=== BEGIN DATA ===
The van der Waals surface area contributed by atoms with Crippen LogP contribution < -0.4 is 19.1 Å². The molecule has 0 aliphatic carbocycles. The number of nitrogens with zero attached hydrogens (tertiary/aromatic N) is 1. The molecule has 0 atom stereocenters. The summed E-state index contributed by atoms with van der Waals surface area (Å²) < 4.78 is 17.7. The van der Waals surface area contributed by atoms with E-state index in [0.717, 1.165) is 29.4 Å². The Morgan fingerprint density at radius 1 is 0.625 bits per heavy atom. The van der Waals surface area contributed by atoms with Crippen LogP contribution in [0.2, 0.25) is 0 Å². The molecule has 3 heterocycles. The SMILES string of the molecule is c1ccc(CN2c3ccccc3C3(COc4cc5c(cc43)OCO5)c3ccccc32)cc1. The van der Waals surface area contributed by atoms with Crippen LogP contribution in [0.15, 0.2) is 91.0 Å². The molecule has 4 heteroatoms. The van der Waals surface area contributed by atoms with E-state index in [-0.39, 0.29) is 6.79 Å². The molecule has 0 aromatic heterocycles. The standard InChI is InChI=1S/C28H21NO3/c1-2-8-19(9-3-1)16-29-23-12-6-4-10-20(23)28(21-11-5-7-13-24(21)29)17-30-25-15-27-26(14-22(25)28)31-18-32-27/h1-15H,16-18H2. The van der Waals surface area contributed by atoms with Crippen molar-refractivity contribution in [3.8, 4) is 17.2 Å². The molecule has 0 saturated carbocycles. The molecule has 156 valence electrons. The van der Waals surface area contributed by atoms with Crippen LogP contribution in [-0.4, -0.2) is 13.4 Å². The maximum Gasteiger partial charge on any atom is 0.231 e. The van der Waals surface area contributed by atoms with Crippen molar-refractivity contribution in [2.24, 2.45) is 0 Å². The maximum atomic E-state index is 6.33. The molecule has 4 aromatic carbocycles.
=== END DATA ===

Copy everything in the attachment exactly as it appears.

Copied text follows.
The van der Waals surface area contributed by atoms with Crippen LogP contribution < -0.4 is 19.1 Å². The molecule has 0 aliphatic carbocycles. The number of nitrogens with zero attached hydrogens (tertiary/aromatic N) is 1. The molecule has 0 atom stereocenters. The summed E-state index contributed by atoms with van der Waals surface area (Å²) < 4.78 is 17.7. The van der Waals surface area contributed by atoms with E-state index in [0.717, 1.165) is 29.4 Å². The Morgan fingerprint density at radius 1 is 0.625 bits per heavy atom. The van der Waals surface area contributed by atoms with Crippen LogP contribution in [0.2, 0.25) is 0 Å². The molecule has 3 heterocycles. The SMILES string of the molecule is c1ccc(CN2c3ccccc3C3(COc4cc5c(cc43)OCO5)c3ccccc32)cc1. The van der Waals surface area contributed by atoms with Crippen LogP contribution in [0.15, 0.2) is 91.0 Å². The molecule has 4 heteroatoms. The van der Waals surface area contributed by atoms with E-state index in [-0.39, 0.29) is 6.79 Å². The molecule has 0 aromatic heterocycles. The standard InChI is InChI=1S/C28H21NO3/c1-2-8-19(9-3-1)16-29-23-12-6-4-10-20(23)28(21-11-5-7-13-24(21)29)17-30-25-15-27-26(14-22(25)28)31-18-32-27/h1-15H,16-18H2. The van der Waals surface area contributed by atoms with Crippen molar-refractivity contribution in [3.8, 4) is 17.2 Å². The molecule has 0 saturated carbocycles. The molecule has 156 valence electrons. The van der Waals surface area contributed by atoms with Crippen LogP contribution in [-0.4, -0.2) is 13.4 Å². The maximum Gasteiger partial charge on any atom is 0.231 e. The van der Waals surface area contributed by atoms with Crippen molar-refractivity contribution in [2.24, 2.45) is 0 Å². The maximum atomic E-state index is 6.33. The molecule has 4 aromatic carbocycles.